Joanne Hadfield: English native long trip to America
By Jill Osborn
It was only supposed to be temporary. When Joanne Hadfield moved from Derby, England to the United States, she thought it would only be for three years. As the youngest of three sisters, Jo never thought she would be the one to leave the United Kingdom.
“I’m the quiet one —the shy one,” says Jo in her mesmerizing, beautiful, English accent. “I never did anything wrong. I was the kid who cried when my mom would leave me to spend the night.” But once her husband David got a job offer in America, Jo decided to pack up her young daughter and the family’s belongings to head across the Atlantic Ocean.
David was working with Rolls Royce and was offered a three-year assignment with International Aero Engines in Connecticut. “In the back of your mind — it is not forever.” David told Jo twenty other families were going. So they would have other English friends making the same three-year journey. Jo found comfort in that.
She also liked the idea of leaving her job at a software company in order to stay at home with her daughter. Their daughter was only nine months old. “She was only nine months and then you take her away from two sets of grandparents. That was the hardest part,” admits Jo. Once the goodbyes were said and tears were shed, the Hadfields settled into Connecticut. Jo and David were surprised to quickly get pregnant once in the States. “We were told we couldn’t have kids. We had problems.
I had three miscarriages before Freya. When we had Freya we thought it would take a long time.” The two were pregnant with Caitlin when Freya was a year old. As Jo stayed at home with the kids, three years passed. David and Jo had to make a decision whether or not to stay since their three-year assignment was over. “We thought, ‘Let’s just stay another year. It’s really great,’” Jo smiles. “It got to the point where we kept extending. And if we kept extending, we needed to get a green card. But still, in the back of our mind, we were thinking, ‘It’s only temporary.’”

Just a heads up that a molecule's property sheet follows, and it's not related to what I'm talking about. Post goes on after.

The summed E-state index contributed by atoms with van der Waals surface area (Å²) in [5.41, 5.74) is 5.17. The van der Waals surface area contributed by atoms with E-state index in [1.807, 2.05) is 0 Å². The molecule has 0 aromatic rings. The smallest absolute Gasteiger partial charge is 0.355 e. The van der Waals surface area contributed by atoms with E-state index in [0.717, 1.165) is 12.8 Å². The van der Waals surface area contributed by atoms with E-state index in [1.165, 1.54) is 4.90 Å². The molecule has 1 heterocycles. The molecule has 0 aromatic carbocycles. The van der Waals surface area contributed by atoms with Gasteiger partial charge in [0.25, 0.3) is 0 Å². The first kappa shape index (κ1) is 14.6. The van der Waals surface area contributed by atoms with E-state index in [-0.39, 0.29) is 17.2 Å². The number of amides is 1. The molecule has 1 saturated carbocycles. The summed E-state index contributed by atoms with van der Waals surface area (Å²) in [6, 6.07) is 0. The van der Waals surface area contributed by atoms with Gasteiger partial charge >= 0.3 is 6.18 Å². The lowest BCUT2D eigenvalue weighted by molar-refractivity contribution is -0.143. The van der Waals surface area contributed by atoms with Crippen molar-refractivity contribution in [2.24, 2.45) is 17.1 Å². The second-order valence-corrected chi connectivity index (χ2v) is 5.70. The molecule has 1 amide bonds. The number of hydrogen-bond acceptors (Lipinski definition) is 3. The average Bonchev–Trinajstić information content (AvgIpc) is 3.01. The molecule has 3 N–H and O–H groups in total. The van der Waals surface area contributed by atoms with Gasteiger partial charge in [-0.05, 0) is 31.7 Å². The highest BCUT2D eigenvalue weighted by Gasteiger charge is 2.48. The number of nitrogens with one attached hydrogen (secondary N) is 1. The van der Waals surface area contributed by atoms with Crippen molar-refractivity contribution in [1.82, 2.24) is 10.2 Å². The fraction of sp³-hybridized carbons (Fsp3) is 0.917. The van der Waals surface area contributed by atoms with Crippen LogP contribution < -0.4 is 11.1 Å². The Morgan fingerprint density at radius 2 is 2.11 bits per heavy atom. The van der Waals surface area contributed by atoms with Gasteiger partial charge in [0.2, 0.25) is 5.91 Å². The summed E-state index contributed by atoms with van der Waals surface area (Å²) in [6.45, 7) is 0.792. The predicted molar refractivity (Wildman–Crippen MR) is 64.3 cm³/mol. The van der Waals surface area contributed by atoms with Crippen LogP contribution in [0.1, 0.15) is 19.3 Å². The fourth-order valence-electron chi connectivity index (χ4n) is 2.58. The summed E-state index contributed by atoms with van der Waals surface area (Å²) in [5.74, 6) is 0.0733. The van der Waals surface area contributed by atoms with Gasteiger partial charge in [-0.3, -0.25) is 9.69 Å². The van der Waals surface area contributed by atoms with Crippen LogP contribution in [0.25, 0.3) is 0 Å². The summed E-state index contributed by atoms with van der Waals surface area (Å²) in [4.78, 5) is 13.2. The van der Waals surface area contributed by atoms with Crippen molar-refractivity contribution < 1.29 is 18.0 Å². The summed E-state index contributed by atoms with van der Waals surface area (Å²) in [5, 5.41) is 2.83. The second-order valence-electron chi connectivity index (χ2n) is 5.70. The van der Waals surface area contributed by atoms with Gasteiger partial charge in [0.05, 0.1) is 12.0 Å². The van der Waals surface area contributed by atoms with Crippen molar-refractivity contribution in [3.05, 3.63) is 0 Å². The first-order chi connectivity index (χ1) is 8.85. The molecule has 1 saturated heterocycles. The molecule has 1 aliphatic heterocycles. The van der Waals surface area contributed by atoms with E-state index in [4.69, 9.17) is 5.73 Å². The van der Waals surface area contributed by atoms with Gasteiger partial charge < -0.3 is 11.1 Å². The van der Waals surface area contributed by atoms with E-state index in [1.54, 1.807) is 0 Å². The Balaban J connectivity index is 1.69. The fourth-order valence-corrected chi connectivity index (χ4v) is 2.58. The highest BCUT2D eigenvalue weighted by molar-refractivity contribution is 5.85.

The longer they stayed, the less families came over from England. So eventually, they decided to head to North Carolina. David moved down first. Meanwhile, Jo was packing up herself and the girls. By now, she had a third daughter, Tegen. “The girls, the dog, and I had to live in a hotel for two weeks. That’s when you really miss your support from your family.
My friends helped, but there is only so much you can put on your friends.” Once in North Carolina, Jo fell in love with her surroundings. “England is not the England we grew up in. The main things I miss is friends and family,” says Jo. “But I feel more safe here. The kids have what we had as kids. We get texts from neighbors, ‘The kids are at our house.’”
Jo does admit there are some cultural differences, however. “English have very sarcastic senses of humor. Sometimes people here look at you and think, ‘You aren’t really going to kill your kids, are you?’” There are also words that are very different.
For example, when Jo asks someone to join her at the gym, she says, “Do you fancy to meet me at the gym?” Instead of the hood of a car, the English call it a bonnet; the trunk of a car is called a boot. Instead of side mirrors, the English have wing mirrors. “When you go to restaurants,” Jo laughs, “half the time you know they haven’t heard a thing you ordered. I can also tell that sometimes people aren’t listening to me. They are just listening to my accent. I’m sure I’ve done the same.”
While Jo was only supposed to be here temporarily, it is admirable that she was able to be open-minded enough to give this place a chance, to decide objectively if it was a good fit or not for her family. Perhaps, she agreed with what Goethe once said, “He is happiest, king or peasant, who finds happiness at home.” And how often have we heard that home is where the heart is? How nice to know she found that here, with us? Welcome home, neighbor.